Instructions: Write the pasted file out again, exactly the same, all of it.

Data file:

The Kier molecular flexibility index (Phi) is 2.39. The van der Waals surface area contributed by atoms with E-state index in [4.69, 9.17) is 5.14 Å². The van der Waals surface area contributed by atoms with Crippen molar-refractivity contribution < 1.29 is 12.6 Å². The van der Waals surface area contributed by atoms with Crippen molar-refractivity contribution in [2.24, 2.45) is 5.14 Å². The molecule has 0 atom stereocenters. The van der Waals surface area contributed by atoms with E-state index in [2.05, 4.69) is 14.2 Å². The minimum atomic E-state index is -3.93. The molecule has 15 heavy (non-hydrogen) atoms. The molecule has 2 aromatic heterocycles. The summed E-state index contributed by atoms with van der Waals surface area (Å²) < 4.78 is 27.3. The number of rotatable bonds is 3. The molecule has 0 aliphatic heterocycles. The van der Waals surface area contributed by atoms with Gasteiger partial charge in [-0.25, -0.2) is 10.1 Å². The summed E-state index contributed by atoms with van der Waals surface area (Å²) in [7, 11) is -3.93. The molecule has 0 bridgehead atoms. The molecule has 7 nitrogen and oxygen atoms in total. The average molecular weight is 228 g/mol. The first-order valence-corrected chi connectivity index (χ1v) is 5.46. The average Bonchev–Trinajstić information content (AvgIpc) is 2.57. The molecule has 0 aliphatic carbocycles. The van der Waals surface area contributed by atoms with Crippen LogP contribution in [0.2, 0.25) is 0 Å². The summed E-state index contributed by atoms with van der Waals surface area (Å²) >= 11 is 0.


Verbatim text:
The Kier molecular flexibility index (Phi) is 2.39. The van der Waals surface area contributed by atoms with E-state index in [4.69, 9.17) is 5.14 Å². The van der Waals surface area contributed by atoms with Crippen molar-refractivity contribution < 1.29 is 12.6 Å². The van der Waals surface area contributed by atoms with Crippen molar-refractivity contribution in [2.24, 2.45) is 5.14 Å². The molecule has 0 atom stereocenters. The van der Waals surface area contributed by atoms with E-state index in [2.05, 4.69) is 14.2 Å². The minimum atomic E-state index is -3.93. The molecule has 15 heavy (non-hydrogen) atoms. The molecule has 2 aromatic heterocycles. The summed E-state index contributed by atoms with van der Waals surface area (Å²) < 4.78 is 27.3. The number of rotatable bonds is 3. The molecule has 0 aliphatic heterocycles. The van der Waals surface area contributed by atoms with Gasteiger partial charge in [-0.25, -0.2) is 10.1 Å². The summed E-state index contributed by atoms with van der Waals surface area (Å²) in [7, 11) is -3.93. The molecule has 0 bridgehead atoms. The molecule has 7 nitrogen and oxygen atoms in total. The average molecular weight is 228 g/mol. The first-order valence-corrected chi connectivity index (χ1v) is 5.46. The average Bonchev–Trinajstić information content (AvgIpc) is 2.57. The molecule has 0 aliphatic carbocycles. The van der Waals surface area contributed by atoms with Crippen LogP contribution in [0.2, 0.25) is 0 Å². The summed E-state index contributed by atoms with van der Waals surface area (Å²) >= 11 is 0.